"It is very difficult to find a black cat in a dark room," warns an old proverb. "Especially when there is no cat."I just finished reading a great little book, Ignorance: How it Drives Science by Stuart Firestein. The book, while about science, left me questioning... How can the idea of ignorance be applied to every-day life or to education?
Having just returned from Alaska where one of the naturalists we hiked with was adamant that we all ask, "How do you know that?" whenever we are given "facts", this book came at a welcome time.
From this perspective, our reality may not be all facts and rules. It's more like the quote above: all black cats in dark rooms.
As for our system of education, perhaps teaching ignorance could be a way to begin... starting with what we don't know, what still needs to be done. In a letter to her brother in 1894, Marie Curie wrote: "One never notices what has been done; one can only see what remains to be done..." Students can get out there and begin to solve the long list of mysteries and puzzles that may or may not have solutions; do the things that remain undone.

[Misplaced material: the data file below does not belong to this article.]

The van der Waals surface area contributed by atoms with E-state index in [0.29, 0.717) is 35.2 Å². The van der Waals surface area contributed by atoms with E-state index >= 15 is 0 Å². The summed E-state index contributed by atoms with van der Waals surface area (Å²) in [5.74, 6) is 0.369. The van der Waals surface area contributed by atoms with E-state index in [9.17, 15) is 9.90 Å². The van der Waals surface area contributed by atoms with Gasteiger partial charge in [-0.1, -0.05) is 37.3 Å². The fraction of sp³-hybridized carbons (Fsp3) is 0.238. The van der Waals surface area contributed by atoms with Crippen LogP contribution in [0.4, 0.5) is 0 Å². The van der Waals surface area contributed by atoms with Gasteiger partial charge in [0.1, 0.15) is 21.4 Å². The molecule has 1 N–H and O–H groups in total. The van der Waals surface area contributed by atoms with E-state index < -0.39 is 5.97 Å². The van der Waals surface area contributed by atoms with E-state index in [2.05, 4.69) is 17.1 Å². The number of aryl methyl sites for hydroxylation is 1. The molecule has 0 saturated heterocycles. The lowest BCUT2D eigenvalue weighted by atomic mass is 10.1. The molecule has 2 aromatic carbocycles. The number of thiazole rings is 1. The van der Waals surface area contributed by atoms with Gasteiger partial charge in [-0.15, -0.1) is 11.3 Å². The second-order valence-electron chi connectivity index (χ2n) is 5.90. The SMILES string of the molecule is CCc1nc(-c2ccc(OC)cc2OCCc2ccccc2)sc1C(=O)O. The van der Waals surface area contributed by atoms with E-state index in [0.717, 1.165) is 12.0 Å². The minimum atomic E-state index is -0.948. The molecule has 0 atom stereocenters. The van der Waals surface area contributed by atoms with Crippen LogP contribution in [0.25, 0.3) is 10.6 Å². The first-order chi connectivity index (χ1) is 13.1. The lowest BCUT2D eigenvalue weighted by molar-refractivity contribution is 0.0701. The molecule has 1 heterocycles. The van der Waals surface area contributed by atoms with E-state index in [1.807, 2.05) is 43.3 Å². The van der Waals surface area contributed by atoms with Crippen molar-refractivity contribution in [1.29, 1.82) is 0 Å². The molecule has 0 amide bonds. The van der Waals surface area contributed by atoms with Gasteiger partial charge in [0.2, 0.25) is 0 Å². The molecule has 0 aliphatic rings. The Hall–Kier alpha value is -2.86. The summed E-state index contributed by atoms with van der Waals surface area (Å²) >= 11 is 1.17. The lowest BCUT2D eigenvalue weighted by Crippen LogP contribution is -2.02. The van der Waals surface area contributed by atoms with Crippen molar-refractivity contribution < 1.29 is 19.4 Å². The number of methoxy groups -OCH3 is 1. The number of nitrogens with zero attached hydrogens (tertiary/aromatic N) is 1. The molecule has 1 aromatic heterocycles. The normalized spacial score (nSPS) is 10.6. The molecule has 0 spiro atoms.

Questions, I'm finding, are more relevant than answers. Questions are bigger and more layered and more accessible than answers. Perhaps we should all move our focus from answers and begin work on the questions.
Scientist Maria Chudnovsky says that a question is interesting if it leads somewhere and is connected to other questions. And often, the thing you find is not what you were looking for, but something unexpected and more interesting.
So what makes good questions and how do you come up with them? And how do you use those questions to better understand the world around you?
From Stuart Firestein's book, here are some "good questions" from his class:
- What's one thing you'd like to know about X?
- What's something you have so far failed to understand?
- What things aren't working?
- How often do you guess?
- Are you often surprised? When?
- What questions are you generating?
- What ignorance are you generating?
Perhaps one of the best questions we could ask ourselves is how we should educate students in the age of Google (and whatever will supersede it). Instead of an education system based on collecting answers, we should teach students how to think in questions.